Should Labor amend the bill so that it loses all capacity to have medical care determined by medical professionals, it will simply have rejoined a commitment to that system. (Doubtless Ged Kearney will vote against any such amending: that’s what she promised the voters of Batman/Cooper, after all, didn’t she?).

Labor should either commit to the system fully and stop wasting our time — so that our commitment, as a nation, to the use of death as an instrument of border control is out there — or speak to the moral absolute that you don’t leave people to rot or despair into death.

As usual, they’ll probably amend the bill to pointlessness, but still be associated with the effort, thus losing both the political and moral point at the same time.

Lifeline can be reached on 13 11 14.

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Fairmind
Fairmind
1 year ago

Deeply disturbing analysis Guy – your best work I think.
As a long-term Labor voter, I am wounded by my own tacit support for utter cruelty almost beyond comprehension.
I have sent a link to my member Stephen Jones who I know is a caring individual – I hope he can help break this wicked impasse.

Richard Shortt
Richard Shortt
1 year ago

If cruel and inhumane action is your answer to a problem, you’ve lost. Period. We (society) already know that when you lock someone up and remove their freedom you become responsible for their well-being. We know people in prisons self harm, suffer (additional) psychological illnesses, and occasionally are prone to suicidal ideation and actions. Add to this mix the health dangers inherent in a tropical environment and you just increase the risk profile. The only antidote to these risks is meaningful, timely and capable intervention by medical professionals.

Dog's Breakfast
Dog's Breakfast
1 year ago
Reply to  Richard Shortt

Yep.

Countryguy
Countryguy
1 year ago

Apart from the shocking actions of the Coalition on being so inhuman & compassion less, they are catering to a like minded part of the people here in Australia that have identical views, which makes me ashamed to be part of the country.

When Barrie Cassidy asked that hysterical Pyne on the Insiders if all the refugees were sick & would need medivacing to Australia, he was probably spot on.

The other disgusting thing about the Coalition is there is no one in the party that has the decency & the guts to speak up for fear of losing their nomination. So much for the broad church.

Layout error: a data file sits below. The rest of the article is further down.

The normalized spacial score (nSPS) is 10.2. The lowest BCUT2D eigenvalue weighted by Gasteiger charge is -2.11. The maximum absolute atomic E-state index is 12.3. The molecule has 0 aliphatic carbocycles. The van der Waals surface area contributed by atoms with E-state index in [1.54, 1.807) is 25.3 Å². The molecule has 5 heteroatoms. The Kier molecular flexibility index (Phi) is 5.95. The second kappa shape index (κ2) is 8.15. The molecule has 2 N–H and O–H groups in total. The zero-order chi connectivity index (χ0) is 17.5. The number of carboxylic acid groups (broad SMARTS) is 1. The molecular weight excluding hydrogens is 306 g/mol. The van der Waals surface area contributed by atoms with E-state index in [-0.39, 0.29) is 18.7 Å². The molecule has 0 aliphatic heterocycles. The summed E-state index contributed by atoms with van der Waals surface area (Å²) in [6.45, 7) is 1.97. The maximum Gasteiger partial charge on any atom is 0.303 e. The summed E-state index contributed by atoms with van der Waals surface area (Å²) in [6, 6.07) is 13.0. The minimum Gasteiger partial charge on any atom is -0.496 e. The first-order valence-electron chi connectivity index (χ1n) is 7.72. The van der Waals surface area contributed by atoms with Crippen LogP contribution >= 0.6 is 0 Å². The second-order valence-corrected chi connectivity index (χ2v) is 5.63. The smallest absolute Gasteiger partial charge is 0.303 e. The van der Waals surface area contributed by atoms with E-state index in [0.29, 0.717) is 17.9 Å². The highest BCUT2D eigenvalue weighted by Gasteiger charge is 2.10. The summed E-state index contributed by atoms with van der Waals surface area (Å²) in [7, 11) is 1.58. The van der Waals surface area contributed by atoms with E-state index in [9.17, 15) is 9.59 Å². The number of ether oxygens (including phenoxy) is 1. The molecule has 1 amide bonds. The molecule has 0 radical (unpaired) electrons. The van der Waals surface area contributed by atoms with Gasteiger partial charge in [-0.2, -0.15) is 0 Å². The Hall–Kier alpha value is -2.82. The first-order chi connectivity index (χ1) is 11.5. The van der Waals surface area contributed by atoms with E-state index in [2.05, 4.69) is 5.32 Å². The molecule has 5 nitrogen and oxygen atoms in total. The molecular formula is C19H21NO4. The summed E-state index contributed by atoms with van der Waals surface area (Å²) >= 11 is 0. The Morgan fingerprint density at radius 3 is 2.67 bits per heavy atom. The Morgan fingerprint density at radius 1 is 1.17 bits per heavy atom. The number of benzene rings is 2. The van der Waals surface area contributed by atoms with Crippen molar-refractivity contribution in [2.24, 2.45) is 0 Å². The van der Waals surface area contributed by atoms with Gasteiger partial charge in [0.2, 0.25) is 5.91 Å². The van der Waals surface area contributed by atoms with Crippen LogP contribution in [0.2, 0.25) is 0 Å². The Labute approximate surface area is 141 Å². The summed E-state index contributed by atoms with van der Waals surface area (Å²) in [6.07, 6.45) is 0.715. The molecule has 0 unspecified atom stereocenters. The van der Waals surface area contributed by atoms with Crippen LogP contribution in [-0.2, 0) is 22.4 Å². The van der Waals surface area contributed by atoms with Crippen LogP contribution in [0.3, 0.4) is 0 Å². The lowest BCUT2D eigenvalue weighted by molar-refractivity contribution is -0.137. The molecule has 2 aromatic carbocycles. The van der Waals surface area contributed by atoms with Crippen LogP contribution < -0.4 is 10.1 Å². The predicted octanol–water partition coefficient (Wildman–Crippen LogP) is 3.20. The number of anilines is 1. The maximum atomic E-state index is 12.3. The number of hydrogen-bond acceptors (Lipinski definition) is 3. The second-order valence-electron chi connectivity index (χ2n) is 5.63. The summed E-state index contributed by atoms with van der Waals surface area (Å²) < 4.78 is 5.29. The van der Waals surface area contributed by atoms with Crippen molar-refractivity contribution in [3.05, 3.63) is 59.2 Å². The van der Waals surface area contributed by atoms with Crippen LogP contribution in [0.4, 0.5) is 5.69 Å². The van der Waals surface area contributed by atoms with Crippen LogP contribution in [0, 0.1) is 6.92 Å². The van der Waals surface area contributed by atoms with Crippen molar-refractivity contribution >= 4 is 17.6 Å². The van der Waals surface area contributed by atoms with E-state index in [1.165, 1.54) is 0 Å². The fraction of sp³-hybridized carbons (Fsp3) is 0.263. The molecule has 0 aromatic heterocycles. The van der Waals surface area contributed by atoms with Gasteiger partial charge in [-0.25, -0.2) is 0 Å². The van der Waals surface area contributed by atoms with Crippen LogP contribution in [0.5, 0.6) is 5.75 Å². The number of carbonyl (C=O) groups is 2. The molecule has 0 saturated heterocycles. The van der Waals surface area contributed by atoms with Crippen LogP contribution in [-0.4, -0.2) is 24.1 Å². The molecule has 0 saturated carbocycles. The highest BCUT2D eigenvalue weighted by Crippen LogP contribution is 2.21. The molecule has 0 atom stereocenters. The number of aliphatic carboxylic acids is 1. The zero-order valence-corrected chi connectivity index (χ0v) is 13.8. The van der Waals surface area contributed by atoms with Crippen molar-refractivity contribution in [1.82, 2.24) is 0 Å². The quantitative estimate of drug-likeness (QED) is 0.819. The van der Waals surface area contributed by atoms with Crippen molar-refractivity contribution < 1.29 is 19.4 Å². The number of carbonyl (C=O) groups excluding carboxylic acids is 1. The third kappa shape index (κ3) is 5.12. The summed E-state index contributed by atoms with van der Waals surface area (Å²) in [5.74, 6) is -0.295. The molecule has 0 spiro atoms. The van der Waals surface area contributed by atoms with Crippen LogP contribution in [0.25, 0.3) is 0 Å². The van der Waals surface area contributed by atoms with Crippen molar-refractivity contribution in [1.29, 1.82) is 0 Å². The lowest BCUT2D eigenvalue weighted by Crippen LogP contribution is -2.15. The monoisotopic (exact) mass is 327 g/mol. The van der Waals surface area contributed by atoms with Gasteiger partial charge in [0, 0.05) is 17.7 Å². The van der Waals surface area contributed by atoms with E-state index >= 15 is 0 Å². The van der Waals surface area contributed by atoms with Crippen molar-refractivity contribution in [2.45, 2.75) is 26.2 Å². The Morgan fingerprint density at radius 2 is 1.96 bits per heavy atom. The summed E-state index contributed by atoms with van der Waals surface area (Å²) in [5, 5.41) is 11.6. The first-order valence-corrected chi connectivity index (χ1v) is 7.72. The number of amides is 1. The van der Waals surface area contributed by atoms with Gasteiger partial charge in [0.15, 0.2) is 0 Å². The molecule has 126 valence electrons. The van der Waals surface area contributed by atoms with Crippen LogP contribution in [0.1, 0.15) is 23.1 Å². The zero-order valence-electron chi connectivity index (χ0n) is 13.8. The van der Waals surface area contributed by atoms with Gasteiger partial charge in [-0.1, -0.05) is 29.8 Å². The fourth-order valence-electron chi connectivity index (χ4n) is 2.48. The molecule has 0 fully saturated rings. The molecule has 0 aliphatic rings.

Deb C
Deb C
1 year ago
Reply to  Countryguy

I agree Countryguy and your final point especially deserves comment:
‘The other disgusting thing about the Coalition is there is no one in the party that has the decency & the guts to speak up for fear of losing their nomination. So much for the broad church.’

This ‘broad church’ is a myth: Howard decimated the party of its more left-leaning members from 1996 on, and since then the Liberal [sic] Party has been merely Right and Crazy 1950s Right – which ain’t ‘broad’ for my money.

Lovert
Lovert
1 year ago

We should all be very concerned, of course for the victims in the detention camps but also for all of us.

The government have shown how cruel and evil they are capable of being towards their fellow human beings. How willing they are to blatantly violate human rights and how void they are of any compassion or empathy.

We should all be concerned, because we are all human beings and it is evident that they are inhumane and have zero regard for their fellow humans. If they need to cause death and suffering to suit their ends, then they will do it.

Draco Houston
Draco Houston
1 year ago
Reply to  Lovert

Agreed. I think Grundle put it best when he said they were practicing what they’ll use on our grandchildren.

AR
AR
1 year ago
Reply to  Lovert

The standard that you walk by/vote for is the standard you accept.

Vasco
Vasco
1 year ago

Terrific work Guy. Gee, as a former RN, Ged Kearney better stick to her guns.

Monash University
Monash University
1 year ago
Reply to  Vasco

I presume we all understand that Kearney will do nothing of the sort. Even if Labor’s powers that be wanted to throw her a bone and improve her chances of reelection in May, I can’t imagine they’d ever let her vote against caucus’s decision. And I suspect she’d be too much of a careerist to be interested in doing so.

Anyhow, they’re probably pretty smugly confident that the Greens have well and truly destroyed their own chances of winning Cooper in the foreseeable future by now.